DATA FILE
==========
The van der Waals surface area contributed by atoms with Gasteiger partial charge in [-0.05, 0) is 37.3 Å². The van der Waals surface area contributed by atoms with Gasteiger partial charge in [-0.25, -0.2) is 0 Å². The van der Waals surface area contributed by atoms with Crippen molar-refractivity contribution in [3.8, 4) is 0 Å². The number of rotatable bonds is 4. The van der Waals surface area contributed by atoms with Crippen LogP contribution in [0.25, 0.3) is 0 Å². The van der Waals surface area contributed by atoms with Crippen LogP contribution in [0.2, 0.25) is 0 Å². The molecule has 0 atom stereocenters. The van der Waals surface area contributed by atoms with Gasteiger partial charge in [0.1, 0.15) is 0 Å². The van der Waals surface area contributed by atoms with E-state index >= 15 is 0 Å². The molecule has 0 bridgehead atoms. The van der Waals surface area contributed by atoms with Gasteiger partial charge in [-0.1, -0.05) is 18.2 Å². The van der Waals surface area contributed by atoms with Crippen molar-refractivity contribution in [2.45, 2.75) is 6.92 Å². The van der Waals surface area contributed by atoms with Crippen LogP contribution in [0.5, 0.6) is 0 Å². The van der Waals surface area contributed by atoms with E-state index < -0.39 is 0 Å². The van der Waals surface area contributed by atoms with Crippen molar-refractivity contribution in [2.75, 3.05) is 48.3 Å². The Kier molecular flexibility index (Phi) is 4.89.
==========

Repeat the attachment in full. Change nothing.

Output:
The van der Waals surface area contributed by atoms with Gasteiger partial charge in [-0.05, 0) is 37.3 Å². The van der Waals surface area contributed by atoms with Gasteiger partial charge in [-0.25, -0.2) is 0 Å². The van der Waals surface area contributed by atoms with Crippen molar-refractivity contribution in [3.8, 4) is 0 Å². The number of rotatable bonds is 4. The van der Waals surface area contributed by atoms with Crippen LogP contribution in [0.25, 0.3) is 0 Å². The van der Waals surface area contributed by atoms with Crippen LogP contribution in [0.2, 0.25) is 0 Å². The molecule has 0 atom stereocenters. The van der Waals surface area contributed by atoms with Gasteiger partial charge in [0.1, 0.15) is 0 Å². The van der Waals surface area contributed by atoms with E-state index >= 15 is 0 Å². The molecule has 0 bridgehead atoms. The van der Waals surface area contributed by atoms with Gasteiger partial charge in [-0.1, -0.05) is 18.2 Å². The van der Waals surface area contributed by atoms with Crippen molar-refractivity contribution in [2.45, 2.75) is 6.92 Å². The van der Waals surface area contributed by atoms with Crippen LogP contribution in [0.5, 0.6) is 0 Å². The van der Waals surface area contributed by atoms with E-state index < -0.39 is 0 Å². The van der Waals surface area contributed by atoms with Crippen molar-refractivity contribution in [2.75, 3.05) is 48.3 Å². The Kier molecular flexibility index (Phi) is 4.89.